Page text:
Is “Midnights” by Taylor Swift “‘MID’-nights”?
On Friday, Oct. 21, everywhere I went on Washington University’s campus I encountered signs of the release of Taylor Swift’s tenth studio album: “Midnights.” Some students loved it and listened to it on repeat, gushing publicly about her genius, others did not. I am a self-declared Swiftie (ENORMOUS Taylor Swift fan) and to be honest, I was underwhelmed.
In the album announcement, Taylor Swift wrote on Instagram, “We lie awake in love and in fear, in turmoil and in tears,” setting up “Midnights” as an emotionally charged album. She proclaimed it to be, “the stories of 13 sleepless nights scattered throughout my life.” I was expecting an emotional roller coaster, a deep dive into the personal, with the storytelling and nuanced lyricism she showcased on “Folklore” and “Evermore,” her last batch of new music.
Instead, “Midnights” felt more vague. It was a return to the pop-heavy albums like “Lover,” “Reputation,” and some remnants of “1989.” It was as if the pandemic fever dream of “Folklore” and “Evermore” never happened.
The album started off with the song “Lavender Haze,” which felt like the deliciously moody pop of “Reputation.” It began with a warped version of Taylor’s voice saying “meet me at midnight,” which felt a little cringey, since the phrase was so heavily used in promotional material. Although the momentum built over the track, it never culminated into a satisfying conclusion to quench the anticipation of the underlying beats. Even so, I know many of my fellow students loved this song.
“Lavender Haze” raised a theme of feminism within the album. Taylor sang, “The only kinda girl they see/ Is a one-night or a wife.” I really enjoy when she leans into political messaging, so I loved that this theme continued on tracks like “Midnight Rain” with the lyrics, “He wanted a bride/ I was making my own name.” The song also included the maybe too-on-the-nose refrain, “He was sunshine/ I was midnight rain.” However, I absolutely loved the production and it was one of my favorite songs on first listen.
At 3 a.m. on Friday, Taylor Swift released what she dubbed a “special very chaotic surprise.” It was an extended version of the album, titled “Midnights (3am Edition),” with seven additional tracks.
I loved the extra songs because they were more nuanced than the initial release. I think they deserved a spot on the album more than some of the orignal thirteen.
The track “Bejeweled” was one I felt could be replaced. The lyrics, “And I miss you/ But I miss sparkling…” felt juvenile. In my opinion, “Paris,” on the 3am edition would have been a better choice for the album proper.
The seven additional songs are not only cathartic, but they also give further insight into Swift’s songwriting process.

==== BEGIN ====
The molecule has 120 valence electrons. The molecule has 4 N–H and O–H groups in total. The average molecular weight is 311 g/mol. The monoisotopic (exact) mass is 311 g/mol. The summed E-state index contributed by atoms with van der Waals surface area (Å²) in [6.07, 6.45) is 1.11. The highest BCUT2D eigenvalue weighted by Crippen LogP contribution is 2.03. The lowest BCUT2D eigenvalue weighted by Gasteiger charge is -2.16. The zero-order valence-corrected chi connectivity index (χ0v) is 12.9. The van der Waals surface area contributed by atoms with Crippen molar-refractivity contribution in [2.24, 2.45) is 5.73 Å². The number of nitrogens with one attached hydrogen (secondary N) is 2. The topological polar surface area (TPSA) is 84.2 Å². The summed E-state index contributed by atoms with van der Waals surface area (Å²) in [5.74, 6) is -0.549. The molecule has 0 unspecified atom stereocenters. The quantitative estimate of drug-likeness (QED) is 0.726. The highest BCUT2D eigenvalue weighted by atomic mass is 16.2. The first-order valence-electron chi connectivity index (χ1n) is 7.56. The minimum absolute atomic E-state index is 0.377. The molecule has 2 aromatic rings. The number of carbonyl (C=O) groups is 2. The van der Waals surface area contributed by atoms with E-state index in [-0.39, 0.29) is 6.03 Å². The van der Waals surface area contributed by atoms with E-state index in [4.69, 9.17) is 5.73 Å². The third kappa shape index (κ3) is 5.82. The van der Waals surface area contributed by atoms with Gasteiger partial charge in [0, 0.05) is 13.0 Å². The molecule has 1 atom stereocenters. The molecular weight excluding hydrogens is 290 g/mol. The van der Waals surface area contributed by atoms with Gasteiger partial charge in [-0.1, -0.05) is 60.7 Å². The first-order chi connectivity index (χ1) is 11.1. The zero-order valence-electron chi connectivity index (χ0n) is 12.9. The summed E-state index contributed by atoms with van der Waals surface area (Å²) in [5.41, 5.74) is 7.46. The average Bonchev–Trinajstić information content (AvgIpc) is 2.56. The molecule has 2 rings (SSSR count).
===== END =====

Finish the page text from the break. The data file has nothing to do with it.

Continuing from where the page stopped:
Another one of my favorites was “Maroon.” Swift plays with her voice by singing the last chorus in a new, gravely tone which matches the darker sensuality of the song. She further expanded on the metaphor of comparing love to different colors that she returns to throughout her discography.
In “Snow on the Beach,” the collaboration with Lana del Rey, the two singers’ voices blended together seamlessly on the chorus, but the anticipated verse from Lana never came. One of my suitemates is a big Lana del Rey fan, and we agreed that we felt cheated out of a collaboration. Although, I have often caught myself humming the catchy lyrics, “Like snow on the beach/ Weird but fucking beautiful.”
“You’re on Your Own Kid” and “Anti-Hero” were the two most self-conscious and vulnerable songs on the album. “Anti-Hero” was witty, playful, with seventies undertones, and jumped between serious and unserious with the cheerful, “It’s me, Hi!/ I’m the problem, it’s me.” “You’re on Your Own Kid” reflected on various mental health issues. Swift sang about body image, “I gave my blood, sweat, and tears for this/ I hosted parties and starved my body,” and the isolation of her budding stardom, “The jokes weren’t funny, I took the money/ My friends from home don’t know what to say.” It is truly the emotional hard-hitter of the album.
“Karma” and “Vigilante Shit” were the newest examples of the revenge fantasy tracks which Taylor Swift and her fans, including me, love. The production on “Vigilante Shit” was swaggery. The lyrics included cheeky gems like, “Draw the cat eye sharp enough to kill a man,” and “Picture me thick as thieves with your ex-wife.”
“Karma” felt like Taylor Swift was poking fun at fans’ theories of her rumored so-called lost album, “Karma”. The song has already sparked a Tik-Tok trend with various WashU students participating on the account @pey.louise. In both songs, Taylor Swift shows her impeccable sense of humor.
The song “Sweet Nothing” was what I really wanted from “Midnights.” The tune was soft and lively and the lyrics described the mundane bliss of a relationship and finding solace with your partner. It felt like a peaceful lullaby yet that sense of peace was contrasted with an anxiety found in the lyrics: “To you, I can admit that I’m just too soft for all of it.” It was perfectly bittersweet, a good track to cry to and extremely cathartic.
Overall, I was a big fan of the more folk-like style Taylor Swift adapted for her sister albums of 2020, “Folklore” and “Everemore.” For my personal taste, that was a hard act to follow with “Midnights.”But you miss the dead Taylor, don’t worry. She can come to the phone. If you are a big “Reputation” or “Lover” fan, this album is definitely for you. And if “Midnights” isn’t your jam, a new re-recording is surely on the way.